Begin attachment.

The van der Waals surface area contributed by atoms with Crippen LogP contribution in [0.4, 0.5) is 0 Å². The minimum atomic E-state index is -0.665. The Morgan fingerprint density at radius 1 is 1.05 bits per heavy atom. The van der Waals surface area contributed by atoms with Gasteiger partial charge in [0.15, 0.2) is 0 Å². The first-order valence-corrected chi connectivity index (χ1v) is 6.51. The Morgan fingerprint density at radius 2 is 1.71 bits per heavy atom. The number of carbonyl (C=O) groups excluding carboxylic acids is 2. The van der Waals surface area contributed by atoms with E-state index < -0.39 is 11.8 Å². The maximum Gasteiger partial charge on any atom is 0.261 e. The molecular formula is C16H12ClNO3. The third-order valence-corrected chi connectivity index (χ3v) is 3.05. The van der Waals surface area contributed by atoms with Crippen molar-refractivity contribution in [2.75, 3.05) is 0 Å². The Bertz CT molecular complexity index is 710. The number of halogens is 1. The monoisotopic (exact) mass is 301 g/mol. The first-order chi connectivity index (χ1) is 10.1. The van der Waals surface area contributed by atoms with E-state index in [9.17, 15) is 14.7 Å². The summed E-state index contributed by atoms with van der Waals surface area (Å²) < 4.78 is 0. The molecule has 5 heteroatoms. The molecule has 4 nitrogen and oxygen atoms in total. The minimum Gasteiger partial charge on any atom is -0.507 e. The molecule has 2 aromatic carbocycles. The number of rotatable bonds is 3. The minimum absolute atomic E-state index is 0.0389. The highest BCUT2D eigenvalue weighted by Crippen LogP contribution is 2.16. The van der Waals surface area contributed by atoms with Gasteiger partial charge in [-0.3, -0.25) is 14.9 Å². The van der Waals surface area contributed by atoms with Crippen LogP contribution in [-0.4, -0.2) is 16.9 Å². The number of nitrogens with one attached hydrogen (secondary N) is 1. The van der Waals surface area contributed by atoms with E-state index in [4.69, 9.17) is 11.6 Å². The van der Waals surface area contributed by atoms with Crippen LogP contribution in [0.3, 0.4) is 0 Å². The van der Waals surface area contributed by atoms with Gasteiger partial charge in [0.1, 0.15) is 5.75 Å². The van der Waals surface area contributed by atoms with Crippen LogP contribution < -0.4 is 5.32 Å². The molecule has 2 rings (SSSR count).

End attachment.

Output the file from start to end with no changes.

The van der Waals surface area contributed by atoms with Crippen LogP contribution in [0.4, 0.5) is 0 Å². The minimum atomic E-state index is -0.665. The Morgan fingerprint density at radius 1 is 1.05 bits per heavy atom. The van der Waals surface area contributed by atoms with Gasteiger partial charge in [0.15, 0.2) is 0 Å². The first-order valence-corrected chi connectivity index (χ1v) is 6.51. The Morgan fingerprint density at radius 2 is 1.71 bits per heavy atom. The number of carbonyl (C=O) groups excluding carboxylic acids is 2. The van der Waals surface area contributed by atoms with E-state index < -0.39 is 11.8 Å². The maximum Gasteiger partial charge on any atom is 0.261 e. The molecular formula is C16H12ClNO3. The third-order valence-corrected chi connectivity index (χ3v) is 3.05. The van der Waals surface area contributed by atoms with Crippen molar-refractivity contribution in [2.75, 3.05) is 0 Å². The Bertz CT molecular complexity index is 710. The number of halogens is 1. The monoisotopic (exact) mass is 301 g/mol. The first-order chi connectivity index (χ1) is 10.1. The van der Waals surface area contributed by atoms with E-state index in [9.17, 15) is 14.7 Å². The summed E-state index contributed by atoms with van der Waals surface area (Å²) < 4.78 is 0. The molecule has 5 heteroatoms. The molecule has 4 nitrogen and oxygen atoms in total. The minimum Gasteiger partial charge on any atom is -0.507 e. The molecule has 2 aromatic carbocycles. The number of rotatable bonds is 3. The minimum absolute atomic E-state index is 0.0389. The highest BCUT2D eigenvalue weighted by Crippen LogP contribution is 2.16. The van der Waals surface area contributed by atoms with Gasteiger partial charge in [-0.3, -0.25) is 14.9 Å². The van der Waals surface area contributed by atoms with Crippen LogP contribution in [-0.4, -0.2) is 16.9 Å². The number of nitrogens with one attached hydrogen (secondary N) is 1. The van der Waals surface area contributed by atoms with E-state index in [4.69, 9.17) is 11.6 Å². The van der Waals surface area contributed by atoms with Crippen LogP contribution in [0.3, 0.4) is 0 Å². The van der Waals surface area contributed by atoms with Gasteiger partial charge in [0.1, 0.15) is 5.75 Å². The van der Waals surface area contributed by atoms with Crippen LogP contribution < -0.4 is 5.32 Å². The molecule has 2 rings (SSSR count).